The U.S. has witnessed a huge fracking boom in the past decade. Many big oil companies arrived late to the game and overpaid for assets, but the second time may be the charm. By heading overseas to sparsely populated regions of Eastern Europe, the big international oil companies can partner with local governments without being subject to heavy regulations.
U.S. production of hydrocarbons has sharply increased in recent years, and Russia would like to do the same. Russia makes a pretty penny by exporting natural gas and crude oil to its neighbors. Western Europe detests the idea of fracking and its potential environmental effects, but it is happy to buy hydrocarbons from Russia. The growth of U.S. fracking has Russia worried that cheap American energy exports will eat up Russian market share. To deal with the threat Putin wants Western firms to come over to Russia and help develop the nation's own tight oil resources.
Russia recently established special tax breaks to encourage tight oil resource development. Back in 2012 ExxonMobil and Rosneft got together to start fracking in Siberia. Rosneft is 19.75% owned by BP , so the deal is effectively an ExxonMobil-BP-Moscow joint venture.
Russia's development of its tight oil fields is a big positive for ExxonMobil and BP. The Energy Information Agency estimates that Russia has largest amount of technically recoverable shale oil resources in the world. Russia comes in ninth place in terms of nations with technically recoverable shale gas resources, but other factors swing the situation in Russia's favor. Russia has lax environmental laws, making it easy to drill in the country.
A couple years ago ExxonMobil decided to shell out $40 billion on the North America natural gas fracker XTO Energy. ExxonMobil overpaid for XTO Energy as it bought the company just before natural gas prices fell, but now it has the necessary experience and resources to bring fracking overseas. The 51-49 Rosneft-ExxonMobil tight oil joint venture in Western Siberia is great evidence that ExxonMobil is moving forward.
ExxonMobil has little debt with a total debt-to-equity ratio of just 0.13, but it needs to grow its upstream production if it wants to keep growing its revenue by least 4% per year. Bringing Russia's tight oil fields online will help the company maintain its top line and bottom line growth. In the long run decreasing share buybacks to put more cash into long-term investments is a wise choice that will help maintain ExxonMobil's cash flow.
Russia plays a very critical role for BP as well. The company's reserve growth has taken a hit after its recent asset sales, but Russian production helps to maintain profits. In Q3 2013 BP's share of Rosneft's production was 965 thousand barrel of oil equivalent per day (mboepd), a critical asset for BP considering that its total production for the quarter was 3,200 mboepd. If BP wants to keep giving 5.6% dividend increases then it is needs Rosneft to grow.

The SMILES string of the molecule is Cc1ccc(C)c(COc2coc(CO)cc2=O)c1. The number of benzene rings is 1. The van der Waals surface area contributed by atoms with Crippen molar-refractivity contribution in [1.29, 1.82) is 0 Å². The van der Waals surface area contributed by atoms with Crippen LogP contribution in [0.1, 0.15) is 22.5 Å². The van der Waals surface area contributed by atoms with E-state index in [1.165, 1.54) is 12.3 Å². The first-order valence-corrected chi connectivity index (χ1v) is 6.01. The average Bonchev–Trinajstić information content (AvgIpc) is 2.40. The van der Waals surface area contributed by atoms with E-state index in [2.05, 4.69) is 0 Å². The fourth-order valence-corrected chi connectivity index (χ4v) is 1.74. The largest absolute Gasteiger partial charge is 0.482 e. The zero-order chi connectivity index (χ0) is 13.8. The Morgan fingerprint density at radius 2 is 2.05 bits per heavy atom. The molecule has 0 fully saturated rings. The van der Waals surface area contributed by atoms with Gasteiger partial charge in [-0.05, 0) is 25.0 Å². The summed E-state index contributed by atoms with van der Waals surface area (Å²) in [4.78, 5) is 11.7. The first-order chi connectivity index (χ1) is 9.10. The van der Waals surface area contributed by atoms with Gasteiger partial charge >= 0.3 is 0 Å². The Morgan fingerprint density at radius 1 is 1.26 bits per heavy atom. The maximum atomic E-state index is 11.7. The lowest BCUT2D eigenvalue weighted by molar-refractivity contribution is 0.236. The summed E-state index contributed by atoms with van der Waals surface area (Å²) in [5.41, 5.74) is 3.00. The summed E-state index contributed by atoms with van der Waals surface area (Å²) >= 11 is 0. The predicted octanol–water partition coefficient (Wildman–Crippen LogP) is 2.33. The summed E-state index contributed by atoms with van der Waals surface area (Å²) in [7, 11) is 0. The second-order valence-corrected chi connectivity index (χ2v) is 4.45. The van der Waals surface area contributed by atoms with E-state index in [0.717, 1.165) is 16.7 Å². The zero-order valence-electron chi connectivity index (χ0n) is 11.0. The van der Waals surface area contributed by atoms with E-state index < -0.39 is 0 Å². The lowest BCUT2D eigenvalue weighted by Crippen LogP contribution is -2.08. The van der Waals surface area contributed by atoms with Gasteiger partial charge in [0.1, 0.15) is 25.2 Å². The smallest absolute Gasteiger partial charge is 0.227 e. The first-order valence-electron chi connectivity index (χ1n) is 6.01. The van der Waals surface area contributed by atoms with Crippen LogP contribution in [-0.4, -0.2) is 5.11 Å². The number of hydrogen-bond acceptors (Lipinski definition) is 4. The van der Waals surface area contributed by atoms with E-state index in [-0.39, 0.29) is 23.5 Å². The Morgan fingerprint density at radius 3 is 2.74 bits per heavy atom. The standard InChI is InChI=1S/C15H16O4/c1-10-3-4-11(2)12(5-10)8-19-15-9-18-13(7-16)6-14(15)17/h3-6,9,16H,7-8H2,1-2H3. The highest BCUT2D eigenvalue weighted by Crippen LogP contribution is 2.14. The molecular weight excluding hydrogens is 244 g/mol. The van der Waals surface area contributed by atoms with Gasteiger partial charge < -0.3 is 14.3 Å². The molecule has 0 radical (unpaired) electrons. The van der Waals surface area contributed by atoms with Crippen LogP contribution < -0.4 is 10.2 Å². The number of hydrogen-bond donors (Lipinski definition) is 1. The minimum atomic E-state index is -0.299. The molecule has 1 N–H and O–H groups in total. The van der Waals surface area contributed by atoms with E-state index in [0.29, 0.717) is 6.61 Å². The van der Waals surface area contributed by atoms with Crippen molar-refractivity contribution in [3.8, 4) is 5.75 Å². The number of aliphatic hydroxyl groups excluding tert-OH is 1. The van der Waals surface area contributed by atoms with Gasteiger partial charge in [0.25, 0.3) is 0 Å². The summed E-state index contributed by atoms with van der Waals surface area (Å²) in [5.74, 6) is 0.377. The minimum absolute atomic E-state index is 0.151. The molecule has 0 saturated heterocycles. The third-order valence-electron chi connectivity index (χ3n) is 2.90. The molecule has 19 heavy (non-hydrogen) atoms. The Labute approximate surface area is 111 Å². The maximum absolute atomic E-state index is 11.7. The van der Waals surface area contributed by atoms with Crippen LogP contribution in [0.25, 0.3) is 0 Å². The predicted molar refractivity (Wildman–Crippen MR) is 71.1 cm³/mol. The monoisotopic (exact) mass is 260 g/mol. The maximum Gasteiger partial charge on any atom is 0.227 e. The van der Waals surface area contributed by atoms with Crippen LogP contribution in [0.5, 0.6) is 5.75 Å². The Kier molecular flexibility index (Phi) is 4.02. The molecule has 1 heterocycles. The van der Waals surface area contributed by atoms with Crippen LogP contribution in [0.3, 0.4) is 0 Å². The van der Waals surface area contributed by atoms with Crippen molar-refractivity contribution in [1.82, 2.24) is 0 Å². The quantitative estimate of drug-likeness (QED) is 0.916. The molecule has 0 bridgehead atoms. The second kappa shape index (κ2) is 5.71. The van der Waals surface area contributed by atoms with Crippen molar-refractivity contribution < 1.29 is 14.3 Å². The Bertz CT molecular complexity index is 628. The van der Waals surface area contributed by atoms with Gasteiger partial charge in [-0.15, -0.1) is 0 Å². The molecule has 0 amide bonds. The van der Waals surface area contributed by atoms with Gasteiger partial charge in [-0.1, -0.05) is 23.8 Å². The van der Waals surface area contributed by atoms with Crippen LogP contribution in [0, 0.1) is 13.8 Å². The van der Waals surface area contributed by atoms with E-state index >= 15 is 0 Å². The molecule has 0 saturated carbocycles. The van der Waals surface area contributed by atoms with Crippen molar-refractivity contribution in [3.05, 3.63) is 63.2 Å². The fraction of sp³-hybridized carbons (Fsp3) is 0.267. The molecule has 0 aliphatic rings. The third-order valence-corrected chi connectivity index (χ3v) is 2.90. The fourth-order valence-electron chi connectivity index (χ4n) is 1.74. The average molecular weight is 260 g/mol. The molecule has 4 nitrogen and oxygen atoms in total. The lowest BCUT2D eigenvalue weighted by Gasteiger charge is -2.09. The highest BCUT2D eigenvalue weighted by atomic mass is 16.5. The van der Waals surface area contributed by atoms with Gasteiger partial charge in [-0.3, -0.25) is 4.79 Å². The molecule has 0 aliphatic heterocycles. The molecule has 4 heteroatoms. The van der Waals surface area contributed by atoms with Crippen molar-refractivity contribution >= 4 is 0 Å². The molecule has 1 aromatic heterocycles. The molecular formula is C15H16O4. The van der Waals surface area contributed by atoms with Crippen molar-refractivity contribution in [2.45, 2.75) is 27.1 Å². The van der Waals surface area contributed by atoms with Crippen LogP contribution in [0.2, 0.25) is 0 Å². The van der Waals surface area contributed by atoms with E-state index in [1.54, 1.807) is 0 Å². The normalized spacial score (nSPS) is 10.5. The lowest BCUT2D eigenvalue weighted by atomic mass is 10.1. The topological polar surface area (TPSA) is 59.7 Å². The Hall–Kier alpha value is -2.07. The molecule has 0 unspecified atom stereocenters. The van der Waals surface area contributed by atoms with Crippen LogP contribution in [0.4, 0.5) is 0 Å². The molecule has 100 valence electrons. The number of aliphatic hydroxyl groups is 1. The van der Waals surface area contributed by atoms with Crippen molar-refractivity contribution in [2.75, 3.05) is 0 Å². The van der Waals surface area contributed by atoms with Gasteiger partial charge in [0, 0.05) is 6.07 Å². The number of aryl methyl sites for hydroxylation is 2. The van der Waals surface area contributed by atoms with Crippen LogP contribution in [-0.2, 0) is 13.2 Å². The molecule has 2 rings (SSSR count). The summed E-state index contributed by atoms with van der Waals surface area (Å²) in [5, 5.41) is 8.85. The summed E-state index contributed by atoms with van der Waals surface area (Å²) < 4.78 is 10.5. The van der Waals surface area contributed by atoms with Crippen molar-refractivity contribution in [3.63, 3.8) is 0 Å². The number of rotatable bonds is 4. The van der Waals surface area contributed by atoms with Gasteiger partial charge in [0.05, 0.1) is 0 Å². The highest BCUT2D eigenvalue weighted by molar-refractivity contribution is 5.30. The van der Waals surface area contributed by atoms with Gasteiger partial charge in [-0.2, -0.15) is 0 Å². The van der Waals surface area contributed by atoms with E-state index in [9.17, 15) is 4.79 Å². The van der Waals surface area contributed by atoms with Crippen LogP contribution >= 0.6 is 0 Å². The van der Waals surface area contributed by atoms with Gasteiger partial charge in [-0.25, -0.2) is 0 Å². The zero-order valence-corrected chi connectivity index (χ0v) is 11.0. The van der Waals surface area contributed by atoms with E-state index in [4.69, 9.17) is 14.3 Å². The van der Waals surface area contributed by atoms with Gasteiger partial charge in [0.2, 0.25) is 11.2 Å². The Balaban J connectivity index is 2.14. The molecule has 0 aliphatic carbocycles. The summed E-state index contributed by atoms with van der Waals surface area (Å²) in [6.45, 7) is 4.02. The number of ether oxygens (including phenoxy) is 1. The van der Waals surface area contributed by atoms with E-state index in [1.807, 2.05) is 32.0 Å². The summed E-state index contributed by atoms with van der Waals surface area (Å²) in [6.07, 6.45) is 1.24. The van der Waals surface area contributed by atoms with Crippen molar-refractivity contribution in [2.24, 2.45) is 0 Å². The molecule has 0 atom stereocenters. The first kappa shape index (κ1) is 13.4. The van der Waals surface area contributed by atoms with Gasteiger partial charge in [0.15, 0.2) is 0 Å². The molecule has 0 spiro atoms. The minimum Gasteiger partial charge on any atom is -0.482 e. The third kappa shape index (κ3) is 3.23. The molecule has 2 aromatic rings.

Russia is not the only Eurasian nation looking to open up its fracking potential. Chevron recently signed a big deal with the Ukraine to help the nation develop more of its own resources. The deal starts with Chevron shelling out $350 million for initial exploratory work over the next couple years. The rosy picture sees a possible $10 billion investment over the entire course of exploration to extraction, but these numbers are probably on the optimistic side. Chevron had big hopes for Poland before regulatory setbacks came in.
Regardless, getting past the environmental objections should be easier in the Ukraine than in Poland. The Ukraine is not part of the European Union and it does not need to please Brussels.
Chevron is in a similar position to BP and ExxonMobil. It needs to bring new production online. Taking on Eastern Europe's political risk is the price of growth. In Q3 2013 Chevron's production was practically flat, increasing just 3 mboepd to 2,585 mboepd from the previous quarter. Chevron has a low total debt to equity ratio of 0.13 and a healthy profit margin of 10.6%. It should not have any problem financing further Ukrainian development if exploratory drilling is successful.
Environmental fears make fracking in the European Union a very challenging proposition. By focusing on Russia, ExxonMobil and BP have found a good way to increase their upstream volumes and gain access to reserves under the control of national oil companies. Chevron has the capital and knowledge to bring new shale resources online, and the Ukraine holds more promise than Poland thanks to its lack of European Union influence. Big oil needs growth, and Eastern Europe is very promising.
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